0 | 0 | 0 | 3 | 1 | 1 | 3 | 1 | 0 | 1 | 0 |

1 | 1 | 0 | 0 | 0 | 0 | 1 | 1 | 0 | 0 | 0 |

1 | 1 | 0 | 1 | 1 | 0 | 2 | 0 | 1 | 1 | 0 |

1 | 1 | 0 | 2 | 0 | 1 | 3 | 1 | 0 | 1 | 0 |

1 | 1 | 0 | 3 | 1 | 1 | 4 | 0 | 1 | 0 | 1 |

2 | 0 | 1 | 0 | 0 | 0 | 2 | 0 | 0 | 1 | 0 |

2 | 0 | 1 | 1 | 1 | 0 | 3 | 1 | 0 | 1 | 0 |

2 | 0 | 1 | 2 | 0 | 1 | 4 | 0 | 0 | 0 | 1 |

2 | 0 | 1 | 3 | 1 | 1 | 5 | 1 | 0 | 1 | 1 |

3 | 1 | 1 | 0 | 0 | 0 | 3 | 1 | 0 | 1 | 0 |

3 | 1 | 1 | 1 | 1 | 0 | 4 | 0 | 1 | 1 | 1 |

3 | 1 | 1 | 2 | 0 | 1 | 5 | 1 | 0 | 1 | 1 |

3 | 1 | 1 | 3 | 1 | 1 | 6 | 0 | 1 | 1 | 1 |

This is a nice illustration of why designing CPUs is so hard, and why even massively analyzed and tested CPUs still have bugs! We’re looking at one of the simplest operations to implement; and we’re only looking at it for 2 bits of input. But already, it’s hard to decide what to include in the table, and to read the table to understand what’s going on. We’re not really going to be able to do much reasoning here directly in boolean logic using the table. But it’s still good practice, both because it helps us make sure we understand what outputs we want, and because it gives us a model to test against once we’ve build the network of gates.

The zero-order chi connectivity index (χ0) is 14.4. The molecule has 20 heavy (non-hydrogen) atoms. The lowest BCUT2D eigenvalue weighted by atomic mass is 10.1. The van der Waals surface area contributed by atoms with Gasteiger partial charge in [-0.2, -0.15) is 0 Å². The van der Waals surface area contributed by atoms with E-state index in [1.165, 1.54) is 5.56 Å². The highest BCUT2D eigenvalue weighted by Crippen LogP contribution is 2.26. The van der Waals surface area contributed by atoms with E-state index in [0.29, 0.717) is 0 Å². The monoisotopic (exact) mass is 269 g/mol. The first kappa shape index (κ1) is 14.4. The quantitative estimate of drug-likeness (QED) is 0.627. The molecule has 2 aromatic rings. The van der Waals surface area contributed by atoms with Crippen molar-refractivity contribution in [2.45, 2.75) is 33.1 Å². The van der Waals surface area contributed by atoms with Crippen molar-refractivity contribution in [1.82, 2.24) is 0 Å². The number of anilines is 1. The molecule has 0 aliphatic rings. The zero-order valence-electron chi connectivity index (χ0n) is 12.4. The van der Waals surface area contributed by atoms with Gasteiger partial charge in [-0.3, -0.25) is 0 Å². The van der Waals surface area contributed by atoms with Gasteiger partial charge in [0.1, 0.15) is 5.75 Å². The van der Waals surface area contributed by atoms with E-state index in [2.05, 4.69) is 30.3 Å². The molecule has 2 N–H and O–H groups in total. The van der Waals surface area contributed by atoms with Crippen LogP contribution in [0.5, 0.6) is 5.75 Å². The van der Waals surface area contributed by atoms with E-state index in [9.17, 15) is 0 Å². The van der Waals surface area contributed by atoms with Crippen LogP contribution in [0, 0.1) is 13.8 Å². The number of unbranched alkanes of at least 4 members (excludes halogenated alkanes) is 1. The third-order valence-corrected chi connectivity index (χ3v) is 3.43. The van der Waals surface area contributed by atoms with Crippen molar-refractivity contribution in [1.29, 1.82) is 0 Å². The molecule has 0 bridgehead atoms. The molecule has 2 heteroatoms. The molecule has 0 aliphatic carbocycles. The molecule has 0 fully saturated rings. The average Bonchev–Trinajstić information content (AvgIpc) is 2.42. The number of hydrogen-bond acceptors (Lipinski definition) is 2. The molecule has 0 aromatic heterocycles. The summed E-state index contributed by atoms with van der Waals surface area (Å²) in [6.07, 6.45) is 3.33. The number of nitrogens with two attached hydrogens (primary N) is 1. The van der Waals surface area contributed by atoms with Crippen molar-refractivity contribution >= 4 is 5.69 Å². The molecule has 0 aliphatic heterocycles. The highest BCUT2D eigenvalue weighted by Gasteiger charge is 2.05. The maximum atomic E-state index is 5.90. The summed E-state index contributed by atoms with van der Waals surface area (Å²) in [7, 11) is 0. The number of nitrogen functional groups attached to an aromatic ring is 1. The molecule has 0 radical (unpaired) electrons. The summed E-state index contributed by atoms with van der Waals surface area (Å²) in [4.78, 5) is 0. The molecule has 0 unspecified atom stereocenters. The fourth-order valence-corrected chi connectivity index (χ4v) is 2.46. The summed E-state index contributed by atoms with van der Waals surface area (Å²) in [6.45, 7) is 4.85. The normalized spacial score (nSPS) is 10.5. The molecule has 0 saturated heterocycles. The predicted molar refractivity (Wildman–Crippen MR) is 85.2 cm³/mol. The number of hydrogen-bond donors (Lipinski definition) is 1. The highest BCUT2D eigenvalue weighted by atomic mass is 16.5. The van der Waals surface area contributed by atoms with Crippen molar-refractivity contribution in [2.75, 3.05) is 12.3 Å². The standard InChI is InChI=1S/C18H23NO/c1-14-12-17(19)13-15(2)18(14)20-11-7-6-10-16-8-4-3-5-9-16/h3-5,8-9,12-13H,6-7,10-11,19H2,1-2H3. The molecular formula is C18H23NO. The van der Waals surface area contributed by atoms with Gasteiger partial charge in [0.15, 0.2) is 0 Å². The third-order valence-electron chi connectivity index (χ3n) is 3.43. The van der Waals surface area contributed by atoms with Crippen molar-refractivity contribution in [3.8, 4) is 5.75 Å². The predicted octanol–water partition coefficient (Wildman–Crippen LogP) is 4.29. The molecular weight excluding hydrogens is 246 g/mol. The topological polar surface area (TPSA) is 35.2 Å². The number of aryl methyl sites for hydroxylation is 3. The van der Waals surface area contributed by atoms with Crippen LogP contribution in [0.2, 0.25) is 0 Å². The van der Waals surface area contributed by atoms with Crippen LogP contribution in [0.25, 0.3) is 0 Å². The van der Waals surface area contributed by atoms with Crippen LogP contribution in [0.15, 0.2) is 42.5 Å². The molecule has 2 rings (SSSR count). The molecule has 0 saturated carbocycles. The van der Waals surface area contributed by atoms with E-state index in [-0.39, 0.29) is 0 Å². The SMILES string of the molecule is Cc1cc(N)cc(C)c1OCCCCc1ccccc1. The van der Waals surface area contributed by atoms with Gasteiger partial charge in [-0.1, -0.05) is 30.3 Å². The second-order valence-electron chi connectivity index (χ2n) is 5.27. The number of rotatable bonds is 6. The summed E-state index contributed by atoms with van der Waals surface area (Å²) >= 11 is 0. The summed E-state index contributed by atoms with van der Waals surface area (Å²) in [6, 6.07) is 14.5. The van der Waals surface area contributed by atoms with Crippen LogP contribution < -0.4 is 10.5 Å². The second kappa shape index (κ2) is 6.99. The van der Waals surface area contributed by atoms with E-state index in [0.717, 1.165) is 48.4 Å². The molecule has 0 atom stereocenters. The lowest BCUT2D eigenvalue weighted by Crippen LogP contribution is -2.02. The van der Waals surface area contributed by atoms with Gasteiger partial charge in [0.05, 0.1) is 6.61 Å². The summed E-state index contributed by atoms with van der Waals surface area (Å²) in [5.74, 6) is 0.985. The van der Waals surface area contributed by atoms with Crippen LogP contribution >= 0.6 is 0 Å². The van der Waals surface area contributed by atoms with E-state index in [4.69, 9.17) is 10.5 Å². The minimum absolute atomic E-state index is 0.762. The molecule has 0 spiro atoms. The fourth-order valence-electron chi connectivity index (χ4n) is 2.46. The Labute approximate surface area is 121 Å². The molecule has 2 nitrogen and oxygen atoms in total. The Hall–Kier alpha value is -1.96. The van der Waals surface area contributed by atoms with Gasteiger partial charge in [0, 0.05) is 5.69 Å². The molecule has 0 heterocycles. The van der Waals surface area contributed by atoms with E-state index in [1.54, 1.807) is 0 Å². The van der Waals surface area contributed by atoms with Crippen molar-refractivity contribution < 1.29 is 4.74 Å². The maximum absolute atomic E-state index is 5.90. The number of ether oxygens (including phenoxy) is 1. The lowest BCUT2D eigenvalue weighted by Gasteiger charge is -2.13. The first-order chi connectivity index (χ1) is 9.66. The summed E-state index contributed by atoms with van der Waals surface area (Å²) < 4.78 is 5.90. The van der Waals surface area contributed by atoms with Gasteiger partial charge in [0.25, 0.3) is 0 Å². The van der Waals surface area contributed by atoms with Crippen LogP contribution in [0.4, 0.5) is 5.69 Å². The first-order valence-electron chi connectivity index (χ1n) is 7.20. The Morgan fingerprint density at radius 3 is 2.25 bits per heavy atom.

And there’s still some insight to be gained here: Look at the row for 1 + 3. In two bit binary, that’s 01 + 11. The sum for bit 0 is 0 – there’s no extra input to worry about,

but it does generate a carry out. The sum of the input bits for bit

one is 1+1=10 – so 0 with a carry bit. But we have the carry from bit

0 – that needs to get *added* to the sum for bit1. If we do that – if we do another add step to add the carry bit from bit 0 to the sum from bit 1, then we’ll get the right result!

The resulting gate network for two-bit addition looks like:

The adder for bit 1, which is called a *full adder*, adds the input bits X1 and Y1, and then adds the *sum* of those (produced by that first adder) to the carry bit from bit0. With this gate network, the output from the second adder for bit 1 is the correct value for bit 1 of the sum, but we’ve got two different carry outputs – the carry from the first adder for bit 1, and the carry from the second adder. We need to combine those somehow – and the way to do it is an OR gate.

Why an OR gate? The second adder will only produce a carry if the first adder produced a 1 as its output. But there’s no way that adding two bits can produce both a 1 as its sum output *and* a 1 as its carry output. So the carry bit from the second adder will only ever be 1 if the output of the first adder is 0; and the carry output from the first adder will only ever be 1 if the sum output from the first carry is 0. Only one of the two carries will ever be true, but if either of them is true, we should produce a 1 as the carry output. Thus, the or-gate.